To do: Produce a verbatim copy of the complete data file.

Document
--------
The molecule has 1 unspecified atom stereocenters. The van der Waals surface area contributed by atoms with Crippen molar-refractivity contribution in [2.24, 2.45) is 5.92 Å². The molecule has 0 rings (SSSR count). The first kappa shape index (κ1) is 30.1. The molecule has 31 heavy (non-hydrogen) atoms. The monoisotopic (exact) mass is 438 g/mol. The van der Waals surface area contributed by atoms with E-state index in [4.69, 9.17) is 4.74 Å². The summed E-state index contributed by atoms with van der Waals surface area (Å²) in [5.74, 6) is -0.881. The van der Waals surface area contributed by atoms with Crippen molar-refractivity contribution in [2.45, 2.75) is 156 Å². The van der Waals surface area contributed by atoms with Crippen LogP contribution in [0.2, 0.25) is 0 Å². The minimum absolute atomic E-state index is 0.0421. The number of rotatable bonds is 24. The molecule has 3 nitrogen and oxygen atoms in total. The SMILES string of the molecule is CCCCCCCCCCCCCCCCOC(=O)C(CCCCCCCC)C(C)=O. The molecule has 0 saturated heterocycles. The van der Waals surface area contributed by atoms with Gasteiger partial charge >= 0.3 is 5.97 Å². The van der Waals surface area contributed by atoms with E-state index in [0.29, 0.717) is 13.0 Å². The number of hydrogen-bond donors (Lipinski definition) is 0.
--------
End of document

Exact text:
The molecule has 1 unspecified atom stereocenters. The van der Waals surface area contributed by atoms with Crippen molar-refractivity contribution in [2.24, 2.45) is 5.92 Å². The molecule has 0 rings (SSSR count). The first kappa shape index (κ1) is 30.1. The molecule has 31 heavy (non-hydrogen) atoms. The monoisotopic (exact) mass is 438 g/mol. The van der Waals surface area contributed by atoms with E-state index in [4.69, 9.17) is 4.74 Å². The summed E-state index contributed by atoms with van der Waals surface area (Å²) in [5.74, 6) is -0.881. The van der Waals surface area contributed by atoms with Crippen molar-refractivity contribution in [2.45, 2.75) is 156 Å². The van der Waals surface area contributed by atoms with Crippen LogP contribution in [0.2, 0.25) is 0 Å². The minimum absolute atomic E-state index is 0.0421. The number of rotatable bonds is 24. The molecule has 3 nitrogen and oxygen atoms in total. The SMILES string of the molecule is CCCCCCCCCCCCCCCCOC(=O)C(CCCCCCCC)C(C)=O. The molecule has 0 saturated heterocycles. The van der Waals surface area contributed by atoms with Gasteiger partial charge >= 0.3 is 5.97 Å². The van der Waals surface area contributed by atoms with E-state index in [0.29, 0.717) is 13.0 Å². The number of hydrogen-bond donors (Lipinski definition) is 0.